so, i realise that this looks like quite a lot of work. however, the construction of rules - especially where JOINS are involved - can be done by adding in extra rules into an instance of the DPyDBrules class. LEFT joins are a small pain that require more thought on how to integrate properly.

in all, i guarantee you that the amount of code writing (SQL statements) is drastically reduced, with only a few hundred lines of boringly regular python code to write (or auto-generate).

in fact, the abstraction is almost at the point where an XML or LDAP back-end could be added rather than a SQL back-end, with the minimum of fuss.

last but not least i would like to thank my wife for her drunken assistance and harassment that helped me to write this article. teehee.

I have one of these too, posted 27 Dec 2002 at 18:37 UTC by sab39 » (Master)

I've been writing a tool like this for about 3 years now.

I'm trying to advocate within my company for it to be released as open source, which you'd think would be reasonable since I wrote it myself essentially in its entirety (albeit partially on company time, although probably 60-70% on my own time). It's output-language independent (C# and Java currently supported, but new languages are pretty easy to add) and has specific support for Oracle and MS SQL Server. Not only that, but as well as creating the tables themselves, it can also do "alter table add column" or "alter table drop column" (and add and delete primary keys, indexes, foreign keys, etc) if you change the table definition and re-run the tool. And it integrates with CVS and with Visual Studio .NET.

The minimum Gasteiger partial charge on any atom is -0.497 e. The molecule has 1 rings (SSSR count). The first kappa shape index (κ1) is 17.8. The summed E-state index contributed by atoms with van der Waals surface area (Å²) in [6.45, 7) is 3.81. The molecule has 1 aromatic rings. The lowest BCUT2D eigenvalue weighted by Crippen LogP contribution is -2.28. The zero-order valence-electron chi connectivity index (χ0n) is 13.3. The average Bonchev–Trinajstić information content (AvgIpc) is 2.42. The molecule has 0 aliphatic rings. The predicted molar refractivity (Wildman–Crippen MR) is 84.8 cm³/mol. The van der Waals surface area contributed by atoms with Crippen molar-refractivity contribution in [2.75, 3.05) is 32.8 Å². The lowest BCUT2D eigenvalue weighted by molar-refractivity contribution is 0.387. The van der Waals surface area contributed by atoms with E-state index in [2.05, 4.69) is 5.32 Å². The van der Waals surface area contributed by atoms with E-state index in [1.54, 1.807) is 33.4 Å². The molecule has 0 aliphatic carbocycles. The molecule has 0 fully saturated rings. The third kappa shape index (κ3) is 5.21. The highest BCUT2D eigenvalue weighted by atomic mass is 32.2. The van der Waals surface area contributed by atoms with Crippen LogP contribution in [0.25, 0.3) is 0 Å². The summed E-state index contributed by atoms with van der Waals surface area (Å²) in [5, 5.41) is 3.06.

I'm fairly proud of it, in case you can't tell that already. Of course, it's useless to *you* unless I can pursuade the company to release it... :(


integrates with cvs?, posted 27 Dec 2002 at 23:54 UTC by lkcl » (Master)

sounds pretty good - three years of "i need a tool to make my daily life easier" is a long, long time :)

what's it written in?

how does it integrate with cvs?

creating and altering tables wasn't intended to be part of the original spec for the sql management project, a la webmin with the mysql plugin.

definitely not.

what _was_ intended was that a sql database designer could turn the sql database into useable python code.

going a la webmin (effectively porting webmin from php to python) would be.. imo... too much for this project.

there are always tools _like_ webmin, which i believe your program sounds like it is similar, for doing off-line design and then run-time maintenance later on.